According to Cornell political scientist, Peter Enns, all 50 states are as conservative as they have been in the past fifty years. Enns teamed up in a study with Julianna Koch, in order to gauge the direction of the country. It was their conclusion, based on their own work and the work of Vanderbilt professor Larry M. Bartels, that all 50 states are becoming more conservative.
Bartels examined James Stimson's Measure of Public Support for various government programs from 1950 to 2012. Enns and Koch studied the same type of infor from the 1950s to 2010.
The chart below illustrates his study in all 50 states from the 1960s to the early 2000s. The 60s are represented by hollow dots and the early 2000s by solid dots. In each case the solid dot is to the right of the hollow dot. In fact, most of these movements have been very statistically significant.
In fact, the shifts were so pronounced that the researchers didn't fully believe their results and therefore tried to assemble the information differently.
The first question, reported in the left panel of the figure below, asked whether the government in Washington should see to it that every person has a job and a good standard of living or whether the government should let each person get ahead on their own. The fact that the solid dots (2002) are to the right of the hollow dots (1964) supports the view that all regions of the country became more conservative.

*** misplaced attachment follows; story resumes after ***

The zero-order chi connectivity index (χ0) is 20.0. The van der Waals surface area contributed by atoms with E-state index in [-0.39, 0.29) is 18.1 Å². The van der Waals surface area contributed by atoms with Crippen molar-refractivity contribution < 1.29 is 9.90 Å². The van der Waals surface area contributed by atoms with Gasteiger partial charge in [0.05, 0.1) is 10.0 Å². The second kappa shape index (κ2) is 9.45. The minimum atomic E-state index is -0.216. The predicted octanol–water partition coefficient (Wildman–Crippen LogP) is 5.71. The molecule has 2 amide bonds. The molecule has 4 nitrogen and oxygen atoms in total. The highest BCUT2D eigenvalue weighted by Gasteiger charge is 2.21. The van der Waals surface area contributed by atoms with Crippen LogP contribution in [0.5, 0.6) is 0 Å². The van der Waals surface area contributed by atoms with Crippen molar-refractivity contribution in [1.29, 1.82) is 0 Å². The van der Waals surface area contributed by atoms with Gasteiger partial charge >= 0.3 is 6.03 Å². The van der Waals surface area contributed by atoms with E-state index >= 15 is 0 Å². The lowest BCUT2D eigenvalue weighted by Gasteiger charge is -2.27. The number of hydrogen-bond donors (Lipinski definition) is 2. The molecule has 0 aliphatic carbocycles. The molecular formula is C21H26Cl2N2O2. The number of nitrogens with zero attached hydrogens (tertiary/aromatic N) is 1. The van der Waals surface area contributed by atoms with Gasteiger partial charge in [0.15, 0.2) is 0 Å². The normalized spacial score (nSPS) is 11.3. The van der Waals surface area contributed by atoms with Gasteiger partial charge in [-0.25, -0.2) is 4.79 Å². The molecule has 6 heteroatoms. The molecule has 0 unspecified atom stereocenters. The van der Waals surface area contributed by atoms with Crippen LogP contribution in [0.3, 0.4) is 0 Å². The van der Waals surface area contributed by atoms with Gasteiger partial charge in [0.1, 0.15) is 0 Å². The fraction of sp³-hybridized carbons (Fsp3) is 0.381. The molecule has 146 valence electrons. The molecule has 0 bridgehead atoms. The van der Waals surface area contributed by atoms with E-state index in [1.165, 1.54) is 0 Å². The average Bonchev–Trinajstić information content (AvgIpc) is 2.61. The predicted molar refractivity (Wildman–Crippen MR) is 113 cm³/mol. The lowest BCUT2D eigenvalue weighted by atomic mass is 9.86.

Interestingly, in 1964, the South appears to have been the most supportive of the liberal response (the government should ensure a job and a good standard of living). The second question, reported in the right panel, asked whether or not the government in Washington was getting too powerful.
It's important to note that not all states have shifted right on all issues.
“For example, support for same-sex marriage has been increasing across all states. It is also worth noting that our findings on the 1960s and 2000s hides important shifts in policy mood between these periods, such as increased policy liberalism during the 1980s.”
“However, when it comes to support of government programs, the net conservative shift is clear.
It doesn't seem possible, but on the other hand it does. The last truly conservative candidate to run for president was Ronald Reagan and he carried 49 of the 50 states.